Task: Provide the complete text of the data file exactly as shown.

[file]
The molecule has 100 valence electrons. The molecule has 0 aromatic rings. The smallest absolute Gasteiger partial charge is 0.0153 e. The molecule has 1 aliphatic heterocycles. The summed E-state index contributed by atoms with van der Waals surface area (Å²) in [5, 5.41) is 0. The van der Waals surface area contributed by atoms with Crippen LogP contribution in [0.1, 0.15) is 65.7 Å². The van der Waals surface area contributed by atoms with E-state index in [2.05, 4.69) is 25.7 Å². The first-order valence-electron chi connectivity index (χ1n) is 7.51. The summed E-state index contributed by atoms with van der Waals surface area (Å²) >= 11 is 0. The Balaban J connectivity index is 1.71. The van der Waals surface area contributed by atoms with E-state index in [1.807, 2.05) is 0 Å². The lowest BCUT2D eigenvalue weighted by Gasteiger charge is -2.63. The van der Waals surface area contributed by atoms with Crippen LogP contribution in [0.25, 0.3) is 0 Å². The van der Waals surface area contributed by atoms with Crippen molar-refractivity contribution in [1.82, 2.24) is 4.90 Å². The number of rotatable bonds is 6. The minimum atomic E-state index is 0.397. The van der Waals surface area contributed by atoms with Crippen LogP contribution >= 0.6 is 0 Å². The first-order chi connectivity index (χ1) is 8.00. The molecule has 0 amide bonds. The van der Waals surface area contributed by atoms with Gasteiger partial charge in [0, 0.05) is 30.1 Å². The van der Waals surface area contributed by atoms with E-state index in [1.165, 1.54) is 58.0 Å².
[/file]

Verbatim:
The molecule has 100 valence electrons. The molecule has 0 aromatic rings. The smallest absolute Gasteiger partial charge is 0.0153 e. The molecule has 1 aliphatic heterocycles. The summed E-state index contributed by atoms with van der Waals surface area (Å²) in [5, 5.41) is 0. The van der Waals surface area contributed by atoms with Crippen LogP contribution in [0.1, 0.15) is 65.7 Å². The van der Waals surface area contributed by atoms with E-state index in [2.05, 4.69) is 25.7 Å². The first-order valence-electron chi connectivity index (χ1n) is 7.51. The summed E-state index contributed by atoms with van der Waals surface area (Å²) >= 11 is 0. The Balaban J connectivity index is 1.71. The van der Waals surface area contributed by atoms with E-state index in [1.807, 2.05) is 0 Å². The lowest BCUT2D eigenvalue weighted by Gasteiger charge is -2.63. The van der Waals surface area contributed by atoms with Crippen LogP contribution in [0.25, 0.3) is 0 Å². The van der Waals surface area contributed by atoms with Crippen molar-refractivity contribution in [1.82, 2.24) is 4.90 Å². The number of rotatable bonds is 6. The minimum atomic E-state index is 0.397. The van der Waals surface area contributed by atoms with Crippen LogP contribution >= 0.6 is 0 Å². The first-order chi connectivity index (χ1) is 8.00. The molecule has 0 amide bonds. The van der Waals surface area contributed by atoms with Gasteiger partial charge in [0, 0.05) is 30.1 Å². The van der Waals surface area contributed by atoms with E-state index in [1.165, 1.54) is 58.0 Å².